Artificial intelligence powering aerospace to the zenith
Technology changes the way businesses interact with their customers and take strategic decisions to build workflows.
Technology changes the way businesses interact with their customers and take strategic decisions to build workflows. For instance, actions like booking a flight via phone or conducting offline surveys seem unusual these days. Real-time access to data - the 21st-century oil - allows organisations to take informed steps towards operational efficiency.
AI is a powerful tool that ought to be used by companies across segments and industries, especially technical, complicated ones like aerospace and defence.
Artificial intelligence and its cognitive technologies that make a sense of data can streamline and automate analytics, machinery maintenance, customer service, apart from many other internal processes and tasks. On that count, AI technologies are useful for various aspects of airline operation management.
The main applications of AI and data science in the airline industry: Revenue management; air safety and airplane maintenance; feedback analysis; messaging automation; crew management; fuel efficiency optimization; in-flight sales and food supply; fraud detection; in-airport self-service and flight management and autonomous taxi, take-off, and landing in the future
Russia’s military might is well-known around the world. The Foundations for Advanced Research Projects is the country’s equivalent of DARPA in the United States. Top leaders have been promoting development of AI-based technology for the military. According to reports, the Russian military is considering using AI, big data and ML to conduct more effective information operations. Russia is currently investing extensively in artificial intelligence (AI) for the identification, analysis and refutation of misinformation in both the commercial and defence sectors.
India is also taking small measures to incorporate AI-based technology into its combat and surveillance projects. In reality, the Ministry of Defence formed a high-level Defence AI Council (DAIC) in 2019, tasked with delivering strategic direction for AI adoption in the defence sector. The major objective of the DAIC is to guide government-industry collaboration for deployment of such breakthroughs. In a series of tests that were performed, aerospace company Lockheed Martin set its VISTA X-62A tactical test aircraft on a modified F-16D aircraft. The plane was flown for a staggering 17 hours across 12 different flights above Edwards Air Force Base in California. As part of the simulation test, a pair of Getac tablets was installed in both cockpits during the flight that houses the company’s AI system. The software can initially perform different characteristics of an aircraft for analysis, and this time it took on the form of a human pilot. The project’s primary goal is to one day send planes into the sky autonomously.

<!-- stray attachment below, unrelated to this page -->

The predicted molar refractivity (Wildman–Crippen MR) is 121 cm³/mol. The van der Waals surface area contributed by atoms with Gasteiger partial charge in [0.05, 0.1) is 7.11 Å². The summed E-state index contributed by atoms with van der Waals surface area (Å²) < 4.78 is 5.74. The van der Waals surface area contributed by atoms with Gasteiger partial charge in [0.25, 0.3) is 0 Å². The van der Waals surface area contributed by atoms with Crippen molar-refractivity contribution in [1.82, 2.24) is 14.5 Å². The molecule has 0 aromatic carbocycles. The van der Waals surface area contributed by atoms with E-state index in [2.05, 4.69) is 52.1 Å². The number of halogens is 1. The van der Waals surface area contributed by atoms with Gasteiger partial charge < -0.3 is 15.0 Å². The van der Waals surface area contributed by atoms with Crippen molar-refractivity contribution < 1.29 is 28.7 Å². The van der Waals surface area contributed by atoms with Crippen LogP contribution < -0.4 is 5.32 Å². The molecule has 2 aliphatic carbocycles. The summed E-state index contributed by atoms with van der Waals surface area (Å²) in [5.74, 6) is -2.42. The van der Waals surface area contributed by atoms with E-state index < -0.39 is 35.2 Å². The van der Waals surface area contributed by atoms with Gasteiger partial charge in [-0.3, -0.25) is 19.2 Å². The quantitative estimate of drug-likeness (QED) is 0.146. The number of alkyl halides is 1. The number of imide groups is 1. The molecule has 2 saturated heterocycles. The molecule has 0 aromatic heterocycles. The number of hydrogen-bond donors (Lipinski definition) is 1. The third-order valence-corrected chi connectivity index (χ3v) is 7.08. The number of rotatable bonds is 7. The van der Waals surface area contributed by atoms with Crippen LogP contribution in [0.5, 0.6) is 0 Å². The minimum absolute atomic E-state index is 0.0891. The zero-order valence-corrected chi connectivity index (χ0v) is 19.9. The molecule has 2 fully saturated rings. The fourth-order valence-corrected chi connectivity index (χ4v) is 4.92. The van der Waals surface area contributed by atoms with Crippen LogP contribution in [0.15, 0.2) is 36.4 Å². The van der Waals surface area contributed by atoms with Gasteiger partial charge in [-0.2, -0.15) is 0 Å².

One of the primary challenges with deploying AI-based technologies is the financial and expertise investment required. How much can one afford to fund infrastructure capabilities for constructing such technologies, especially in middle-income nations like India, where a large portion of the population is still living in poverty, is a huge challenge? The conceivable solution is for policymakers to determine which AI programmes are required for national security and to strive towards that.
The impact of AI in defence is enormous. Those looking to get ahead must recognize not only the benefits it will bring, but the challenges it will create, and perhaps, more importantly, how to adapt to overcome these challenges. As AI in defence increases, so does the number of ethical questions, particularly around autonomous weapon systems. Additionally, the complexity of the defence acquisition process is a deterrent for some commercial companies to partner with governments, while cooperation on both sides is vital for technology procurement.